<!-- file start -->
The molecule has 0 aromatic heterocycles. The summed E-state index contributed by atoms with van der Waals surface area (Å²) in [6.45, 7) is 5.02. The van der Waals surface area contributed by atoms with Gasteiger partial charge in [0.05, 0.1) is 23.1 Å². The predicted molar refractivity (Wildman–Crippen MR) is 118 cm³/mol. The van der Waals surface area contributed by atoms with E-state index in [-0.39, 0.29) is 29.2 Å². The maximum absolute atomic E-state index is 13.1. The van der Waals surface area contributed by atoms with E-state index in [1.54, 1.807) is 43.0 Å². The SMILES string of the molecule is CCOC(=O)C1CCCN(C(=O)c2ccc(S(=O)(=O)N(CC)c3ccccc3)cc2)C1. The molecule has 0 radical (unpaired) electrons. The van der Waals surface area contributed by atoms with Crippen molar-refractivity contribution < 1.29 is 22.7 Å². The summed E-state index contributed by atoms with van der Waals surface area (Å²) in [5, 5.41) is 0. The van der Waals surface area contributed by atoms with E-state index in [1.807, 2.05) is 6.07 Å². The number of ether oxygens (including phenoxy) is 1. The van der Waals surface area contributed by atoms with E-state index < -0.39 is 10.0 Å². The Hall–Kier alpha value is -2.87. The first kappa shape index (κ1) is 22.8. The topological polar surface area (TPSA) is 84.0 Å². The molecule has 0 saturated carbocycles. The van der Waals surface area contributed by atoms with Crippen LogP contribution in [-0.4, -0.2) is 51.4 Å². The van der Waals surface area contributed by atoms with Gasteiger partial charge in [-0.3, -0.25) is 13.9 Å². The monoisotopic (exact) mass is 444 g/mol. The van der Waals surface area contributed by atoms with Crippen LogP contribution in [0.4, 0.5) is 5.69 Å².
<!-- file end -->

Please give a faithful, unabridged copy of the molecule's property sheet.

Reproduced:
The molecule has 0 aromatic heterocycles. The summed E-state index contributed by atoms with van der Waals surface area (Å²) in [6.45, 7) is 5.02. The van der Waals surface area contributed by atoms with Gasteiger partial charge in [0.05, 0.1) is 23.1 Å². The predicted molar refractivity (Wildman–Crippen MR) is 118 cm³/mol. The van der Waals surface area contributed by atoms with E-state index in [-0.39, 0.29) is 29.2 Å². The maximum absolute atomic E-state index is 13.1. The van der Waals surface area contributed by atoms with E-state index in [1.54, 1.807) is 43.0 Å². The SMILES string of the molecule is CCOC(=O)C1CCCN(C(=O)c2ccc(S(=O)(=O)N(CC)c3ccccc3)cc2)C1. The molecule has 0 radical (unpaired) electrons. The van der Waals surface area contributed by atoms with Crippen molar-refractivity contribution < 1.29 is 22.7 Å². The summed E-state index contributed by atoms with van der Waals surface area (Å²) in [5, 5.41) is 0. The van der Waals surface area contributed by atoms with E-state index in [1.807, 2.05) is 6.07 Å². The number of ether oxygens (including phenoxy) is 1. The van der Waals surface area contributed by atoms with E-state index < -0.39 is 10.0 Å². The Hall–Kier alpha value is -2.87. The first kappa shape index (κ1) is 22.8. The topological polar surface area (TPSA) is 84.0 Å². The molecule has 0 saturated carbocycles. The van der Waals surface area contributed by atoms with Crippen LogP contribution in [-0.4, -0.2) is 51.4 Å². The van der Waals surface area contributed by atoms with Gasteiger partial charge in [-0.3, -0.25) is 13.9 Å². The monoisotopic (exact) mass is 444 g/mol. The van der Waals surface area contributed by atoms with Crippen LogP contribution in [0.4, 0.5) is 5.69 Å².